IF THERE IS NOT already a hue and cry over the weird remarks of University of Texas-Austin ecologist Eric Pianka, there soon will be, so let's just get the criticism out of the way quickly.
As this article from The Seguin Gazette-Enterprise shows, Dr Pianka reportedly thinks the following: a) that the Earth is overpopulated; b) that nature or man will cause a massive reduction in the human population; and c) that this is a good thing. The Gazette-Enterprise reports Dr Pianka said, "[Disease] will control the scourge of humanity ... we’re looking forward to a huge collapse."
It boggles the mind that with such ideas, the Texas Academy of Science would name Dr Pianka the Distinguished Texas Scientist for 2006. It's not simply because the ideas are abhorrent, it's because they're wrong, and have been wrong since they were dreamed up two centuries ago. Simply put, we haven't seen a Malthusian catastrophe yet, and we never will.
As for the idea that disease will somehow wipe out 90 percent of mankind, that's also a bit much. After all, the Black Death in the 14th century only killed about a third of the European population, even though people then were working on bad assumptions about what caused the plague, how it spread, and how to treat it. Even if some sort of superbug were to develop, modern medical science and public health methods would undoubtedly prove up to the task of controlling it -- as was shown during the SARS outbreak in 2003.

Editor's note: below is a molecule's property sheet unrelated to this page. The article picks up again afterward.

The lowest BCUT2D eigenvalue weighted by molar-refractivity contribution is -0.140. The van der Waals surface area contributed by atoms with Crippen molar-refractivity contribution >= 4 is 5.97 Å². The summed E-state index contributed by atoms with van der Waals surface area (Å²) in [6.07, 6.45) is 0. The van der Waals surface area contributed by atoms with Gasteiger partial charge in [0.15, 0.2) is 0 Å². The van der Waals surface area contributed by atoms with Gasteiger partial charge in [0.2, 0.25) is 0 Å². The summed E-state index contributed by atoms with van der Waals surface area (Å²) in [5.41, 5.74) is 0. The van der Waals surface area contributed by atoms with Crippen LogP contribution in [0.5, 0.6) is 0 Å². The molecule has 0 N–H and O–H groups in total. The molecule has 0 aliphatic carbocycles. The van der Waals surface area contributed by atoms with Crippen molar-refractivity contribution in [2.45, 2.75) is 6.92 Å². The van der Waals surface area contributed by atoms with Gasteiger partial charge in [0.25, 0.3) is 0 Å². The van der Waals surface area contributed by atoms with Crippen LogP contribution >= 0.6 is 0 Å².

I will leave it to my readers to ponder Dr Pianka's idea, mentioned in the Gazette-Enterprise story, that human life is no more valuable than other life on Earth, and that human life is not the central element of life on Earth. I would get upset about it, except it's late and I'm tired and my sinuses are acting up and I'm feeling the effects of Daylight Saving Time, so I'll just say that it's a bit backward, and leave it at that.Posted by Benjamin Kepple at April 2, 2006 11:30 PM | TrackBack